Since it was acquired by Facebook in 2012, Instagram has grown to more than five times the size of Snapchat. Now, it’s coming after YouTube.
At a food-and-influencer-filled event in San Francisco on Wednesday, the company announced a new app for long-form video called IGTV, which will also exist as a tab within Instagram’s existing app. Underscoring just how many people are obsessively spending time on Instagram these days, co-founder Kevin Systrom also revealed that the app now has more than 1 billion monthly active users.
Instagram’s push into longer videos was widely expected, and had been reported before by TechCrunch. And the company scooped itself Wednesday when it pushed out the IGTV announcement before the event, which was delayed by an hour, had even kicked off.
On IGTV, long-form vertical videos can go as long as ten minutes (previously, Instagram videos were limited to one minute). Instagram is making some exceptions for creators with massive audiences: They can post up to 60 minutes of video. IGTV videos will all be prerecorded, not live, although Instagram product manager Ashley Yuki indicated that live video is something the company will be looking at in the future.
Unlike the main Instagram app, which shows video “Stories” as bubbles at the top of the page and displays uploaded videos as part of the regular feed, IGTV videos will appear as a series of rectangular thumbnails at the bottom of a creator’s page. Once you tap on one, the video goes full screen. On the lower left-hand corner of each video are the same three icons you see now on Instagram: a heart, a comment bubble, and a share tool. Tap on those for the same functionality as on the main Instagram app.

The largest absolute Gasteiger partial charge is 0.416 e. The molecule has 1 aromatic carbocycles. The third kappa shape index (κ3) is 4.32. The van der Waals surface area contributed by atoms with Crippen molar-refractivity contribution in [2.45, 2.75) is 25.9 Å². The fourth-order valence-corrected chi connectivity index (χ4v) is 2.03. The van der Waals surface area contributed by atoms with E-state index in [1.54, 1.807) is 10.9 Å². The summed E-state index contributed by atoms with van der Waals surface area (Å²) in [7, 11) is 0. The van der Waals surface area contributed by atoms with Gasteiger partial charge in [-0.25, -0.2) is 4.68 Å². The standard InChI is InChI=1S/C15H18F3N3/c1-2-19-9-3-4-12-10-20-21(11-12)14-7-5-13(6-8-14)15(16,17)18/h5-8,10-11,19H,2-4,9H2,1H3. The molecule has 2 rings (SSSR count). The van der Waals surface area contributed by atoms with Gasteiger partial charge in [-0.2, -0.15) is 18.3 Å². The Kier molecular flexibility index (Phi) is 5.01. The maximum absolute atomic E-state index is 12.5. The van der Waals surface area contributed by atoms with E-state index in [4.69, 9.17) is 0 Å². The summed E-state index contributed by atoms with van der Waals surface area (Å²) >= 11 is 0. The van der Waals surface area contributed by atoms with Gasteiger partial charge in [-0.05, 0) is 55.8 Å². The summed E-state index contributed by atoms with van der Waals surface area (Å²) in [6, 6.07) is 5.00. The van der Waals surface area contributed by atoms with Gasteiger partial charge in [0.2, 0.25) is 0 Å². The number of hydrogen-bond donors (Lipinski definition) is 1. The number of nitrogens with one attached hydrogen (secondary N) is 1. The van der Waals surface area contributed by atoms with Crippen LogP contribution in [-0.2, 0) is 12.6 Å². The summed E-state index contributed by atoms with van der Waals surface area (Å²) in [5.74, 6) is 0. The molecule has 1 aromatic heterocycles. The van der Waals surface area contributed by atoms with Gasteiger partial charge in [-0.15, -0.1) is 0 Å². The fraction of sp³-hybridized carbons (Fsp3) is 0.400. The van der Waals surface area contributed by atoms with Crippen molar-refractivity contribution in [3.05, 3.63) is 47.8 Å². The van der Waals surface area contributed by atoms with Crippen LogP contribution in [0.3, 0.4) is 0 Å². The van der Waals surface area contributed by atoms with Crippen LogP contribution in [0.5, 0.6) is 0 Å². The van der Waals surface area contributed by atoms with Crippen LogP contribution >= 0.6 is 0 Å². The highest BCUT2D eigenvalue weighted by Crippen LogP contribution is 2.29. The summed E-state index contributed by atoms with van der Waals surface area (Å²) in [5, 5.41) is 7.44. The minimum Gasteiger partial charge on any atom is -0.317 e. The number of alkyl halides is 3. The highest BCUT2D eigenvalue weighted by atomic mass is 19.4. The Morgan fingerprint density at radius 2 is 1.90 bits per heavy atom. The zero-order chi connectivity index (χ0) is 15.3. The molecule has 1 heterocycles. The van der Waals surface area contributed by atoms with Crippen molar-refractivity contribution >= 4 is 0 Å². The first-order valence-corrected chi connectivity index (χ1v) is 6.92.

Instagram’s approach to IGTV mimics what it did with Boomerang, its standalone app for creating one-second video loops, which also exists within Instagram. For now, IGTV will exist both as its own app and as a feature within the main Instagram app. The decision is also reflective of an overall Facebook strategy; the social network split off its Messenger service from its core app in 2014.
But that two-app strategy could change if long-form video takes off, particularly with teens. Throughout the event, Instagram made clear what was driving its decision to support long-form video: It’s trying to appeal to a younger generation of consumers who are increasingly consuming video on mobile devices. Systrom and Yuki both cited data that show teenagers are watching 40 percent less TV than they did just five years ago.
"The tools we watch video on are old and out of date," Systrom said onstage at the event. "Think about it—we still watch videos formatted for TV, on a vertical screen."
Systrom’s death knell for any video that isn’t vertical may be premature. But there’s no doubt smartphones and vertical video have captured a massive segment of the video-watching population. Even subscription services like Netflix now offer vertical video for mobile devices.
If IGTV does become as popular as Instagram bets it will be, then the company may very well have to consider what happens when people use the app not just for cooking tutorials and cats, but for much more controversial content. And if it has any question about how that works, it could look to YouTube. Or, even its own parent company, Facebook.